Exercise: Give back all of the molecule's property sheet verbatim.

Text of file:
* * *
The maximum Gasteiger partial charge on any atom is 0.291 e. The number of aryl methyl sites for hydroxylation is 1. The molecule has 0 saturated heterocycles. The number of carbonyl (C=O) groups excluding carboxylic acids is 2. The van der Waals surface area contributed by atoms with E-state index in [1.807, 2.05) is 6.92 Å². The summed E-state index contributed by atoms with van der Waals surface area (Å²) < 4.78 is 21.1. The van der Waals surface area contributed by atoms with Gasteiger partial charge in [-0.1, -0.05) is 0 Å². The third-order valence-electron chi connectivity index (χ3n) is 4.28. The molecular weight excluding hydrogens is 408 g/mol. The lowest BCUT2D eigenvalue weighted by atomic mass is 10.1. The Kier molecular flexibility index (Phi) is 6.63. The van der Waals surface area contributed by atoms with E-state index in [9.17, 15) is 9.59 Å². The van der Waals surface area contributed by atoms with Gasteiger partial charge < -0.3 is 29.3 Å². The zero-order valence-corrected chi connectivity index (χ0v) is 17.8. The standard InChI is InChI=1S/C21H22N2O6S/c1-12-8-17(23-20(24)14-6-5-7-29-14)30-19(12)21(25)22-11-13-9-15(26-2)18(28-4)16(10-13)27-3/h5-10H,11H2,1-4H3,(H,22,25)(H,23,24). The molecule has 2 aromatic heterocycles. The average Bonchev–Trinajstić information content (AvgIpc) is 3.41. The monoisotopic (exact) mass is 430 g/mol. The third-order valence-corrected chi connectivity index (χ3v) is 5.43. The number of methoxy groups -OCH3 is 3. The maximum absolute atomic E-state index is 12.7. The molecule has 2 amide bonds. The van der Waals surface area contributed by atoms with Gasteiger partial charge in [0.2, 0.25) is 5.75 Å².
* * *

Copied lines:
The maximum Gasteiger partial charge on any atom is 0.291 e. The number of aryl methyl sites for hydroxylation is 1. The molecule has 0 saturated heterocycles. The number of carbonyl (C=O) groups excluding carboxylic acids is 2. The van der Waals surface area contributed by atoms with E-state index in [1.807, 2.05) is 6.92 Å². The summed E-state index contributed by atoms with van der Waals surface area (Å²) < 4.78 is 21.1. The van der Waals surface area contributed by atoms with Gasteiger partial charge in [-0.1, -0.05) is 0 Å². The third-order valence-electron chi connectivity index (χ3n) is 4.28. The molecular weight excluding hydrogens is 408 g/mol. The lowest BCUT2D eigenvalue weighted by atomic mass is 10.1. The Kier molecular flexibility index (Phi) is 6.63. The van der Waals surface area contributed by atoms with E-state index in [9.17, 15) is 9.59 Å². The van der Waals surface area contributed by atoms with Gasteiger partial charge < -0.3 is 29.3 Å². The zero-order valence-corrected chi connectivity index (χ0v) is 17.8. The standard InChI is InChI=1S/C21H22N2O6S/c1-12-8-17(23-20(24)14-6-5-7-29-14)30-19(12)21(25)22-11-13-9-15(26-2)18(28-4)16(10-13)27-3/h5-10H,11H2,1-4H3,(H,22,25)(H,23,24). The molecule has 2 aromatic heterocycles. The average Bonchev–Trinajstić information content (AvgIpc) is 3.41. The monoisotopic (exact) mass is 430 g/mol. The third-order valence-corrected chi connectivity index (χ3v) is 5.43. The number of methoxy groups -OCH3 is 3. The maximum absolute atomic E-state index is 12.7. The molecule has 2 amide bonds. The van der Waals surface area contributed by atoms with Gasteiger partial charge in [0.2, 0.25) is 5.75 Å².